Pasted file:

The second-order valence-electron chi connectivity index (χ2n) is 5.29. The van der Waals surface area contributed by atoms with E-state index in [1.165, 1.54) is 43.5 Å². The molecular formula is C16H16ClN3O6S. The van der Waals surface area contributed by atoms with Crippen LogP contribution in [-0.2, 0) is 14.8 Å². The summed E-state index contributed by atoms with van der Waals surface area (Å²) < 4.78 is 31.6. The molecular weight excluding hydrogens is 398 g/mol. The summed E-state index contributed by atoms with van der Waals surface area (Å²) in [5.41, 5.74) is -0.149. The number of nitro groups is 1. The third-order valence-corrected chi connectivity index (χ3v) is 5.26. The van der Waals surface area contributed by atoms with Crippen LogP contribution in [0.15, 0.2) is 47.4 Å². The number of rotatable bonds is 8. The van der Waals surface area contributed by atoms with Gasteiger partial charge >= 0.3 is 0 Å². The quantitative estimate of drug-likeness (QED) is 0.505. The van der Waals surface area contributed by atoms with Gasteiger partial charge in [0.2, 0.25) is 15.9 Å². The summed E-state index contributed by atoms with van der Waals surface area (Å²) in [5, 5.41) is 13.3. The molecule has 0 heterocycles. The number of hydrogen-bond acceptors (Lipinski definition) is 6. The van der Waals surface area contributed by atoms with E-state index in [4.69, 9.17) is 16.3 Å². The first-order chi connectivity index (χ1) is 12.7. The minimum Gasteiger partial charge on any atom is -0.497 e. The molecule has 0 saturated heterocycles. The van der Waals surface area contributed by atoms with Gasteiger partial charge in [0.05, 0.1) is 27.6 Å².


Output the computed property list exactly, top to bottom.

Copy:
The second-order valence-electron chi connectivity index (χ2n) is 5.29. The van der Waals surface area contributed by atoms with E-state index in [1.165, 1.54) is 43.5 Å². The molecular formula is C16H16ClN3O6S. The van der Waals surface area contributed by atoms with Crippen LogP contribution in [-0.2, 0) is 14.8 Å². The summed E-state index contributed by atoms with van der Waals surface area (Å²) < 4.78 is 31.6. The molecular weight excluding hydrogens is 398 g/mol. The summed E-state index contributed by atoms with van der Waals surface area (Å²) in [5.41, 5.74) is -0.149. The number of nitro groups is 1. The third-order valence-corrected chi connectivity index (χ3v) is 5.26. The van der Waals surface area contributed by atoms with Crippen LogP contribution in [0.15, 0.2) is 47.4 Å². The number of rotatable bonds is 8. The van der Waals surface area contributed by atoms with Gasteiger partial charge >= 0.3 is 0 Å². The quantitative estimate of drug-likeness (QED) is 0.505. The van der Waals surface area contributed by atoms with Gasteiger partial charge in [0.2, 0.25) is 15.9 Å². The summed E-state index contributed by atoms with van der Waals surface area (Å²) in [5, 5.41) is 13.3. The molecule has 0 heterocycles. The number of hydrogen-bond acceptors (Lipinski definition) is 6. The van der Waals surface area contributed by atoms with E-state index in [4.69, 9.17) is 16.3 Å². The first-order chi connectivity index (χ1) is 12.7. The minimum Gasteiger partial charge on any atom is -0.497 e. The molecule has 0 saturated heterocycles. The van der Waals surface area contributed by atoms with Gasteiger partial charge in [0.05, 0.1) is 27.6 Å².